The Government Prosecutes Tricare Fraud and Court Not Pleased White-Collar Defendant Treated Leniently, Remanded for Resentencing (Yikes!); United States v. Howard, 28 F.4th 180 (11th Cir. 2022)

So here’s a case that I think illustrates how aggressively the Government prosecutes white-collar crime.  These defendants got lit up on sentencing. Physician Nicole Bramwell (“Bramwell”), pharmacist Larry Howard (“Howard”), and retired Navy veteran Raymond Stone (“Stone”) were convicted of crimes involving the millions of dollars that Tricare paid Howard for filling compounded cream prescriptions for patients. Bramwell wrote the vast majority of those prescriptions, and Stone helped in recruiting some of the patients for whom Howard filled prescriptions. They were tried on a seven-count indictment: Count One charged all three of them with a multi- object conspiracy to defraud the United States and to offer, pay, solicit, and receive health care kickbacks to submit claims to Tricare for prescription compounded drugs, in violation of 18 U.S.C. § 371. Counts Two and Three charged Bramwell and Stone with receiving health care kickbacks, in violation of 42 U.S.C. § 1320a- 7b(b)(1)(A). Counts Four and Five charged Howard with paying those kickbacks to the two of them, in violation of 42 U.S.C. § 1320a-7b(b)(2)(A). Counts Six and Seven also charged Howard with money laundering related to the funds he derived from the kickback scheme, in violation of 18 U.S.C. § 1957.


A jury in the United States District Court for the Middle District of Florida found each defendant guilty of charges levied against them. Howard was sentenced to 160 months in prison; Stone to 24 months in prison; and Bramwell to 36 months of probation, with one year to be served in home detention. All three defendants appealed their convictions based on the sufficiency of the evidence. Howard also contended that the government constructively amended his indictment. The government also cross-appealed, contending that Bramwell’s sentence was unreasonably lenient.


Evidence Sufficient to Uphold Conviction


The court held the government presented evidence from which a jury could reasonably have found beyond a reasonable doubt that all defendants were guilty of the crimes for which they were convicted. This included evidence that Howard told an employee he changed his pharmacy business plan from that of fertility drugs to compounded creams because of “the pay”; that he set up a call center and new business entity through which he advertised free evaluations for several health or wellness issues; that employees were told that all new prescriptions resulting from the call center were to be sent only to Bramwell; and that Bramwell exclusively filled these prescriptions at Howard’s pharmacy without regarding for patient preferences.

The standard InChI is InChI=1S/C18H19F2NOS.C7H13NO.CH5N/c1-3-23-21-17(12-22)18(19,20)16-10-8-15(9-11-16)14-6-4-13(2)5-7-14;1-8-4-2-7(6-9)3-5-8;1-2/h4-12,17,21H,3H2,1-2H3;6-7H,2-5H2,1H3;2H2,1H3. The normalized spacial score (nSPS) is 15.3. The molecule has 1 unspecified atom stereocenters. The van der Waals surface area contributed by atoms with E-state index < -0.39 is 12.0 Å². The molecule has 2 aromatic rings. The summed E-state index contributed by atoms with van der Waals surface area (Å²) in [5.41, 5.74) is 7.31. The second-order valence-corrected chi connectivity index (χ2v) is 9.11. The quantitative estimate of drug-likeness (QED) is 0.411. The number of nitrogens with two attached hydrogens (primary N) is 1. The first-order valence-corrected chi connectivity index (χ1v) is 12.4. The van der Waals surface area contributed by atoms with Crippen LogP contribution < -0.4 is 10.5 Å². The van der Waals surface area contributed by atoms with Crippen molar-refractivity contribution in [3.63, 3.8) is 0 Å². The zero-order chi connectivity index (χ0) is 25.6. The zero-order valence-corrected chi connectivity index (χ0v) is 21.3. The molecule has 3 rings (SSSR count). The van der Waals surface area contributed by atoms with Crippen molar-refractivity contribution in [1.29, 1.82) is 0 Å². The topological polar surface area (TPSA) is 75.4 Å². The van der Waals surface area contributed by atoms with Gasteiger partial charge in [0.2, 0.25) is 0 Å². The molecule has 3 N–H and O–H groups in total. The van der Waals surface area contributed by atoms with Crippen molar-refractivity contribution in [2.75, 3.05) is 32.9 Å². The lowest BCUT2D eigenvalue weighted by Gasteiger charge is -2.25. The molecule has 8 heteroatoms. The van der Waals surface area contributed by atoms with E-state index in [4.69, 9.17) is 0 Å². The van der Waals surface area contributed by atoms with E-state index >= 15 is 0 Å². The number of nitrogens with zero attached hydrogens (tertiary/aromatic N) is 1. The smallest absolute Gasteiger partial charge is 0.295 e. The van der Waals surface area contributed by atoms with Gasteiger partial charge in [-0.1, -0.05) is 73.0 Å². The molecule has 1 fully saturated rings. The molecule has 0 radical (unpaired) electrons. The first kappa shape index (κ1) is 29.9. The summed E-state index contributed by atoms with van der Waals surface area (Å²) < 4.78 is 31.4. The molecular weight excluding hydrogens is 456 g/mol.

In addition, Bramwell appeared in a video advertising Howard’s wellness program and ran a free six-to-eight-week program under the guise of weight loss which was used to generate additional compound cream prescriptions. One patient recounted that he visited Bramwell at Howard’s office, where Bramwell conducted a brief “verbal” exam and told him he would soon receive his creams. He did not pay a copay for the creams or the visit and was not told the creams were a prescription. When the patient received the creams, there were eight or nine in the box, including some for his wife, whom Bramwell had never examined or spoken to. These shipments continued for several more shipments, but they abruptly stopped in May 2015 when Tricare stopped paying exorbitant payouts to pharmacies for compound creams. There was no evidence that Bramwell followed up with any patients for whom she had prescribed compounded creams after May 2015, and her prescription of the creams ceased altogether by June 2015.


Tricare paid Howard’s pharmacy $131,568.49 for the creams sent to this patient and his wife. Between April 2014 and May 2015, Bramwell wrote 394 prescriptions for compounded medications, most of which were for creams, that were filled by Howard’s pharmacy. Between October 2014 and December 2015, Howard paid Bramwell $138,500 by writing 34 different checks ranging in amounts from $1,000 to $10,000, often writing more than one on the same day. The variation in amounts paid by Howard to Bramwell also correlated with the variation in payments Howard received from Tricare and ceased altogether in May 2015.


With regard to Stone, evidence was presented that he used email marketing and went to events that current and past members of the military were likely to attend, where he would recruit Tricare members to visit doctors, including Bramwell, for compounded creams. Howard paid kickbacks to Stone through checks and also through paying for alkaline water machines that Stone allegedly “sold” to other people, which earned Stone commissions from the company he worked for that was marketing the machines. Howard paid Stone a total of $20,528.40 in direct payments between April and June 2015. These recruiting efforts and payments stopped in May 2015.